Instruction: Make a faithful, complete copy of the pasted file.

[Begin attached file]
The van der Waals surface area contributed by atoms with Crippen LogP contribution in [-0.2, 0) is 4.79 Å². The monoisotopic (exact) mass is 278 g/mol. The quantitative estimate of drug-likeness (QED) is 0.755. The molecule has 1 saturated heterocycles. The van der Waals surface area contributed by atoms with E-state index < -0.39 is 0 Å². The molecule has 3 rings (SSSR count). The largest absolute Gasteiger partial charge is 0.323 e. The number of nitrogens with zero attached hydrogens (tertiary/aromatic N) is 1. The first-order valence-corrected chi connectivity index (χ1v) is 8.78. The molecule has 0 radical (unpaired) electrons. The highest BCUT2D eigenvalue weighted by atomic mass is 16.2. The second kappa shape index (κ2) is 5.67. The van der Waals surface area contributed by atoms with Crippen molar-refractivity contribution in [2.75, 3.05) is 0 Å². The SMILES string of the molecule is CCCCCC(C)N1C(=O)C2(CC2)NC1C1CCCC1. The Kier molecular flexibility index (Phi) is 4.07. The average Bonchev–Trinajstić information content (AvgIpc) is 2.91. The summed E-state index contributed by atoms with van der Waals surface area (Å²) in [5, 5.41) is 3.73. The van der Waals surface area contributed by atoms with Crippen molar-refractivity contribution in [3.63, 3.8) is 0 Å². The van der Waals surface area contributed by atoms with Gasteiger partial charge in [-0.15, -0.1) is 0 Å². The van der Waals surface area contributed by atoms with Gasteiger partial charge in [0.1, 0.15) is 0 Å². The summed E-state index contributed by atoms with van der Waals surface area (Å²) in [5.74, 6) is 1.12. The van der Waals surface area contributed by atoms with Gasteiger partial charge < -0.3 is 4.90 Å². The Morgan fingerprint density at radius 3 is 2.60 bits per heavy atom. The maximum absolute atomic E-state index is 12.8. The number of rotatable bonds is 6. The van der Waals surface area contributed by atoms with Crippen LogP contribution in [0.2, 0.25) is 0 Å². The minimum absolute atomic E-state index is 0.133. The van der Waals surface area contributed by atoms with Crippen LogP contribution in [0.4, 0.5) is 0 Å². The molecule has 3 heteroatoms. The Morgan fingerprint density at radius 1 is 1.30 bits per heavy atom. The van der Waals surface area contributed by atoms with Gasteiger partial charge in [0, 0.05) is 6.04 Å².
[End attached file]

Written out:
The van der Waals surface area contributed by atoms with Crippen LogP contribution in [-0.2, 0) is 4.79 Å². The monoisotopic (exact) mass is 278 g/mol. The quantitative estimate of drug-likeness (QED) is 0.755. The molecule has 1 saturated heterocycles. The van der Waals surface area contributed by atoms with E-state index < -0.39 is 0 Å². The molecule has 3 rings (SSSR count). The largest absolute Gasteiger partial charge is 0.323 e. The number of nitrogens with zero attached hydrogens (tertiary/aromatic N) is 1. The first-order valence-corrected chi connectivity index (χ1v) is 8.78. The molecule has 0 radical (unpaired) electrons. The highest BCUT2D eigenvalue weighted by atomic mass is 16.2. The second kappa shape index (κ2) is 5.67. The van der Waals surface area contributed by atoms with Crippen molar-refractivity contribution in [2.75, 3.05) is 0 Å². The SMILES string of the molecule is CCCCCC(C)N1C(=O)C2(CC2)NC1C1CCCC1. The Kier molecular flexibility index (Phi) is 4.07. The average Bonchev–Trinajstić information content (AvgIpc) is 2.91. The summed E-state index contributed by atoms with van der Waals surface area (Å²) in [5, 5.41) is 3.73. The van der Waals surface area contributed by atoms with Crippen molar-refractivity contribution in [3.63, 3.8) is 0 Å². The van der Waals surface area contributed by atoms with Gasteiger partial charge in [-0.15, -0.1) is 0 Å². The van der Waals surface area contributed by atoms with Gasteiger partial charge in [0.1, 0.15) is 0 Å². The summed E-state index contributed by atoms with van der Waals surface area (Å²) in [5.74, 6) is 1.12. The van der Waals surface area contributed by atoms with Gasteiger partial charge < -0.3 is 4.90 Å². The Morgan fingerprint density at radius 3 is 2.60 bits per heavy atom. The maximum absolute atomic E-state index is 12.8. The number of rotatable bonds is 6. The van der Waals surface area contributed by atoms with Crippen LogP contribution in [0.2, 0.25) is 0 Å². The minimum absolute atomic E-state index is 0.133. The van der Waals surface area contributed by atoms with Crippen LogP contribution in [0.4, 0.5) is 0 Å². The molecule has 3 heteroatoms. The Morgan fingerprint density at radius 1 is 1.30 bits per heavy atom. The van der Waals surface area contributed by atoms with Gasteiger partial charge in [0, 0.05) is 6.04 Å².